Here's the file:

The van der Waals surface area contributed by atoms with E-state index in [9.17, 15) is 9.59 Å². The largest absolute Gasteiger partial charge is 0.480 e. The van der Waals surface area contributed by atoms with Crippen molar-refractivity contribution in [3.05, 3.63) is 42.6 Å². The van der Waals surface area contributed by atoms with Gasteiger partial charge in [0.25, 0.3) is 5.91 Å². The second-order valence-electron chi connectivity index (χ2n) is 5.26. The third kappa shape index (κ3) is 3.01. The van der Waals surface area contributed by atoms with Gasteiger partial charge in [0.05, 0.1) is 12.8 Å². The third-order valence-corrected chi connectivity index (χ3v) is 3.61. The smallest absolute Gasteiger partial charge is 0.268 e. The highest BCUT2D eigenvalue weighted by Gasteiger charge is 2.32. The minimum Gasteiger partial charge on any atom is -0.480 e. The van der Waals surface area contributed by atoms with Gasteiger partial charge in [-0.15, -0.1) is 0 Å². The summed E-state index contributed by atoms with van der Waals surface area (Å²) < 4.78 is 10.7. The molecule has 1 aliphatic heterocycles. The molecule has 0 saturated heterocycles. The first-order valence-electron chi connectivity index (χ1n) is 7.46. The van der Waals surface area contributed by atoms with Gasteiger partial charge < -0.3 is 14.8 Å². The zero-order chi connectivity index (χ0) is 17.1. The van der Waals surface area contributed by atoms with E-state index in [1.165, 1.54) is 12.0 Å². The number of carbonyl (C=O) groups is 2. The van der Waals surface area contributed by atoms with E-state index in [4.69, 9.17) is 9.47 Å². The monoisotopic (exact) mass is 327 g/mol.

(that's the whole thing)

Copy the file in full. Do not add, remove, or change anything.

The van der Waals surface area contributed by atoms with E-state index in [9.17, 15) is 9.59 Å². The largest absolute Gasteiger partial charge is 0.480 e. The van der Waals surface area contributed by atoms with Crippen molar-refractivity contribution in [3.05, 3.63) is 42.6 Å². The van der Waals surface area contributed by atoms with Gasteiger partial charge in [0.25, 0.3) is 5.91 Å². The second-order valence-electron chi connectivity index (χ2n) is 5.26. The third kappa shape index (κ3) is 3.01. The van der Waals surface area contributed by atoms with Gasteiger partial charge in [0.05, 0.1) is 12.8 Å². The third-order valence-corrected chi connectivity index (χ3v) is 3.61. The smallest absolute Gasteiger partial charge is 0.268 e. The highest BCUT2D eigenvalue weighted by Gasteiger charge is 2.32. The minimum Gasteiger partial charge on any atom is -0.480 e. The van der Waals surface area contributed by atoms with Gasteiger partial charge in [-0.15, -0.1) is 0 Å². The summed E-state index contributed by atoms with van der Waals surface area (Å²) < 4.78 is 10.7. The molecule has 1 aliphatic heterocycles. The molecule has 0 saturated heterocycles. The first-order valence-electron chi connectivity index (χ1n) is 7.46. The van der Waals surface area contributed by atoms with Gasteiger partial charge < -0.3 is 14.8 Å². The zero-order chi connectivity index (χ0) is 17.1. The van der Waals surface area contributed by atoms with E-state index in [1.165, 1.54) is 12.0 Å². The number of carbonyl (C=O) groups is 2. The van der Waals surface area contributed by atoms with E-state index in [4.69, 9.17) is 9.47 Å². The monoisotopic (exact) mass is 327 g/mol.